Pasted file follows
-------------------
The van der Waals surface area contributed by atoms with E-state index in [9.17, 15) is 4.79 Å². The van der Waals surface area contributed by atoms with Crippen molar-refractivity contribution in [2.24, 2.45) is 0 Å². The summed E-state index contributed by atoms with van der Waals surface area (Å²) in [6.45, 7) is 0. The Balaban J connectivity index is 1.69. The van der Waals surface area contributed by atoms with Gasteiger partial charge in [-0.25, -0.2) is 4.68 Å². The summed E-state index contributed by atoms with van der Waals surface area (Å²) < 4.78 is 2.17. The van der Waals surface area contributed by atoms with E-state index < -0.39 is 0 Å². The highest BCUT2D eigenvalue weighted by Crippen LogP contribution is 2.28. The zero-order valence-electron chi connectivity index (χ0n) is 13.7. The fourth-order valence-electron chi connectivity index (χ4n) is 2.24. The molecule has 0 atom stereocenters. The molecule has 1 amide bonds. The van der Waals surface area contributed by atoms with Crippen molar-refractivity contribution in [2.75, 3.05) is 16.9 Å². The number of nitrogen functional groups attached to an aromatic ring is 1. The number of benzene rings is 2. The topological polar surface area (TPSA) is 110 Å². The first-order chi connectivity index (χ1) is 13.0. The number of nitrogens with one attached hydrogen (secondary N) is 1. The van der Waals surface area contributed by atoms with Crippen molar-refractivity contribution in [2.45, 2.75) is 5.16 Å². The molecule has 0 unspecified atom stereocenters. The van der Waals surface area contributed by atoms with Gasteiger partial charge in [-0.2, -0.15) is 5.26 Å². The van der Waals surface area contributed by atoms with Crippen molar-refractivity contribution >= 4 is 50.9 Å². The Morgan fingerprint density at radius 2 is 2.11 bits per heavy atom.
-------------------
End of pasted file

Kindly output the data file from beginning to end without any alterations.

The van der Waals surface area contributed by atoms with E-state index in [9.17, 15) is 4.79 Å². The van der Waals surface area contributed by atoms with Crippen molar-refractivity contribution in [2.24, 2.45) is 0 Å². The summed E-state index contributed by atoms with van der Waals surface area (Å²) in [6.45, 7) is 0. The Balaban J connectivity index is 1.69. The van der Waals surface area contributed by atoms with Gasteiger partial charge in [-0.25, -0.2) is 4.68 Å². The summed E-state index contributed by atoms with van der Waals surface area (Å²) < 4.78 is 2.17. The van der Waals surface area contributed by atoms with E-state index < -0.39 is 0 Å². The highest BCUT2D eigenvalue weighted by Crippen LogP contribution is 2.28. The zero-order valence-electron chi connectivity index (χ0n) is 13.7. The fourth-order valence-electron chi connectivity index (χ4n) is 2.24. The molecule has 0 atom stereocenters. The molecule has 1 amide bonds. The van der Waals surface area contributed by atoms with Crippen molar-refractivity contribution in [2.75, 3.05) is 16.9 Å². The number of nitrogen functional groups attached to an aromatic ring is 1. The number of benzene rings is 2. The topological polar surface area (TPSA) is 110 Å². The first-order chi connectivity index (χ1) is 13.0. The number of nitrogens with one attached hydrogen (secondary N) is 1. The van der Waals surface area contributed by atoms with Crippen molar-refractivity contribution in [2.45, 2.75) is 5.16 Å². The molecule has 0 unspecified atom stereocenters. The van der Waals surface area contributed by atoms with Gasteiger partial charge in [-0.2, -0.15) is 5.26 Å². The van der Waals surface area contributed by atoms with Crippen molar-refractivity contribution >= 4 is 50.9 Å². The Morgan fingerprint density at radius 2 is 2.11 bits per heavy atom.